Leading Truthful Lives {Loneliness is such a liar}

What is ‘community’?

There is so much talk about creating community and yet nearly everyone I know (personally or virtually via blogs and tweets) has a quiet ache for greater acceptance, belonging and value. I heard someone say that they go on Facebook because they feel lonely and an hour later they feel even lonelier because they forfeited time they could have spent with an actual person. Our relationships tend to skip like carefully chosen pebbles on the lake of shallowness and pretense. Attempts to go deeper get swallowed up by the gravity of pride, fear, and well, dishonesty.

We’ve tried to blame technology for our short attention spans. We’ve tried to blame others for their judgmental attitudes. Yet the clock has struck twelve and the wheels have fallen off our pumpkins. The fairy tale is over: We are lonely because we are too afraid, too proud, and too fragile to tell the truth about ourselves. We’ve got no one else but self to blame.

We tend to think that the problem of loneliness will be fixed with people. “If I just find the right people, they will understand me; they’ll accept me. I’ll belong. I’ll have value.” So we search for the perfect “community.” We try to find people who are either just like us or who like us just as we’ve fantastically projected ourselves to be. Loneliness is such a liar. It tells you that you need new people, but what you really need is truth.

Listen to what Stanley Hauerwas and William Willimon have to say about this:

The Sermon on the Mount is after the formation of a visible, practical Christian community…The Sermon is not addressed to individuals, because it is precisely as individuals that we are most apt to fail as Christians. Only through membership in a nonviolent community can violent individuals do better. The Sermon on the Mount does not encourage heroic individualism, it defeats its it with its demands that we be perfect even as God is perfect, that we deal with others as God has dealt with us.

Which leads us to say that we are not advocating community merely for the sake of community. The Christian claim is not that we as individuals should be based in a community because life is better lived together rather than alone. The Christian claim is that life is better lived in the church because the church, according to our story, just happens to be true. The church is the only community formed around the truth, which is Jesus Christ, who is the way, the truth, the life. Only on the basis of his story, which reveals to us who we are [not just merely who we want to be] and what has happened in the world, is true community possible.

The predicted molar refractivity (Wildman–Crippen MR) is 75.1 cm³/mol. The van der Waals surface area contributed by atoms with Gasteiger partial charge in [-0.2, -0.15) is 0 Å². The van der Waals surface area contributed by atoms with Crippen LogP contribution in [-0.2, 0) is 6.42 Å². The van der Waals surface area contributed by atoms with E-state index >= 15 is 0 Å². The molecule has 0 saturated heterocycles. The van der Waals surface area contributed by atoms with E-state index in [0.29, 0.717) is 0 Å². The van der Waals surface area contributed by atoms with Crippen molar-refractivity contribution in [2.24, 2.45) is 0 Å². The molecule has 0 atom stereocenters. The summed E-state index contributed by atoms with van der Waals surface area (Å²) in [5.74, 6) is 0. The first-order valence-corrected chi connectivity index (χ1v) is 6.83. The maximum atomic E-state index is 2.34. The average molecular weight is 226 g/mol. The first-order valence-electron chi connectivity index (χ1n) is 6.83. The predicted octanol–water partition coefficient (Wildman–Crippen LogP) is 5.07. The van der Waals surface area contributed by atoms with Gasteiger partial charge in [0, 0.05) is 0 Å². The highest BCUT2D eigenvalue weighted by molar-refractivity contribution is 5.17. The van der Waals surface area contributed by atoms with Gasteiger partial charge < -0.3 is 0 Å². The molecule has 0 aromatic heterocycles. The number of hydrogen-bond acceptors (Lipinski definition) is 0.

In a world like ours, it is tempting to seek community, any community, as a good in itself. Liberal society has a way of making us strangers to one another as we go about detaching ourselves from long-term commitments, protecting our rights, thinking alone. Our society is a vast supermarket of desire in which each of us is encouraged to stand alone and go out and get what the world owes us.

When people are very detached, very devoid of purpose and coherent world view, Christians must be very suspicious of talk about community. In a world like ours, people will be attracted to communities that promise them an easy way out of loneliness, togetherness based on common tastes, racial or ethnic traits, or mutual self-interest. There is then little check on community becoming as tyrannical as the individual ego. Community becomes totalitarian when its only purpose is to foster a sense of belonging in order to overcome the fragility of the lone individual. 

Christian community, life in the colony, is not primarily about togetherness. It is about the way of Jesus Christ with those who he calls to himself. It is about disciplining our wants and needs in congruence with a true story, which gives us the resources to lead truthful lives. In living out the story together, togetherness happens, but only as a by-product of the main project of trying to be faithful to Jesus. (From, Resident Aliens, 1989)

This requires honesty, vulnerability, and humility. All discipleship does. It is hard to be faithful to the Way, the Truth, the Life, if our greatest commitment is to the nurturing of our personal fairy tales. Discipleship–being faithful to Jesus–exposes our counterfeit selves.

I wonder if so many of our communities and relationships are flat and failing because we are too busy trying to manage everyone’s personal story. You might consider how a challenging relationship in your life would change by dropping your story and asking Jesus what it would look like for you to be faithful to his story.

Thoughts?

One thought on “Leading Truthful Lives {Loneliness is such a liar}

  1. Great Post Brenda. We, as a human race, have never done well with relationships. I fear that the technology edge will only worsen that. Jesus didn’t say go tweet, he said make disciples and disciples are only made with personal contact. Blessings ~ Mike

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